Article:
So what exactly can we learn from the five demonstration projects of councils and housing associations who will be trialling direct housing benefit payments from June 2012?
“I’m pretty pleased it’s working with real landlords and councils because it could have been done in a hypothetical kind of way but it will enable us to look at real housing management systems, real resourcing and real advice centres,” says Abigail Davies, assistant director of policy & practice at the Chartered Institute of Housing (CIH).
“But this is still a locally administered benefit and in 2013 it won’t be – it will happen in some call centre in Warrington with people who don’t understand housing. That’s the concern – the demonstrations are not realistic enough but I’m not sure what else can be done.”
The inclusion of councils in the demonstrations is an intriguing call because housing benefit will be centrally administered from 2013 requiring tenants to apply to the Department for Work and Pensions (DWP) for their benefit and landlords to engage with the DWP over their tenants’ benefit claims.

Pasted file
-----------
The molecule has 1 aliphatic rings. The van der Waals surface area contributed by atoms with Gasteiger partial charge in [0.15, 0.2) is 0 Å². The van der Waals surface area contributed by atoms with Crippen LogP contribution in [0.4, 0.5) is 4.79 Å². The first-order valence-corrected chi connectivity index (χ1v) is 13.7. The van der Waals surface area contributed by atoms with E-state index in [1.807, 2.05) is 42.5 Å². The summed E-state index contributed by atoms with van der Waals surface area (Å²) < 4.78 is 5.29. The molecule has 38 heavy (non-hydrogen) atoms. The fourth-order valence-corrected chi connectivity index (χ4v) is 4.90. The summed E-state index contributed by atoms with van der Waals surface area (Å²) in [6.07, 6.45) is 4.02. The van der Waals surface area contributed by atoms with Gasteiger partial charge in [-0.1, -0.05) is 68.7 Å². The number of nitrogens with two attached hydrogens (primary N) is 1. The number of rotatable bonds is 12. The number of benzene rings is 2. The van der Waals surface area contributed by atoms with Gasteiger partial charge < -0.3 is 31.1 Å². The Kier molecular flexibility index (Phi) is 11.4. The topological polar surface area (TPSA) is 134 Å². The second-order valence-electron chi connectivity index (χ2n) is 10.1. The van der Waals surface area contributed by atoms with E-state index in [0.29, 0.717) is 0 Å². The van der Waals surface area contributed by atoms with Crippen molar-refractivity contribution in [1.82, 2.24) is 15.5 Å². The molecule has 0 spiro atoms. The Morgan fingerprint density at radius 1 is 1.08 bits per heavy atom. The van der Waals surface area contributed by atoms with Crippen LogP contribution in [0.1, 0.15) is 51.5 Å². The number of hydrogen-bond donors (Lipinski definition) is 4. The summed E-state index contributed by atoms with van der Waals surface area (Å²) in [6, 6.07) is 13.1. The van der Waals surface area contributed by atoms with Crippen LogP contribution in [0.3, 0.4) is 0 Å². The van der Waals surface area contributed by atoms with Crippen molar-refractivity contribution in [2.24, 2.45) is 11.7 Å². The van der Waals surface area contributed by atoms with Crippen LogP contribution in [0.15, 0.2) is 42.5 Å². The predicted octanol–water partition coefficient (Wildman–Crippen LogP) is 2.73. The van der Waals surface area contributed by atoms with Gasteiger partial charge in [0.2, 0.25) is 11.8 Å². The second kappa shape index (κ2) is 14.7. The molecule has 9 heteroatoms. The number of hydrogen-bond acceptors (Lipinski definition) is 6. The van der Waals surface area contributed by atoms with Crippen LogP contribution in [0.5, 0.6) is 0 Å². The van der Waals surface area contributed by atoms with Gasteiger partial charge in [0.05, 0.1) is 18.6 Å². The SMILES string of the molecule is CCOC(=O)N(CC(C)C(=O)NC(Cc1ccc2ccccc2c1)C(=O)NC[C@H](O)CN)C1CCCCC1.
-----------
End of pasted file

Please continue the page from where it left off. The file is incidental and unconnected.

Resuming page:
Currently, most landlords have regular liaison meetings with council benefit departments and can iron out issues with tenants’ claims pretty rapidly. The relationship is widely recognised as being “the best it’s ever been”.
It’s understood the Government still envisages councils supporting people who have difficulty paying their rent even under Universal Credit.
A key area of the demonstrations will be the trialling of the so-called ‘trigger’, where, having fallen into rent arrears, the landlord can request the tenant’s housing benefit is directed straight to them.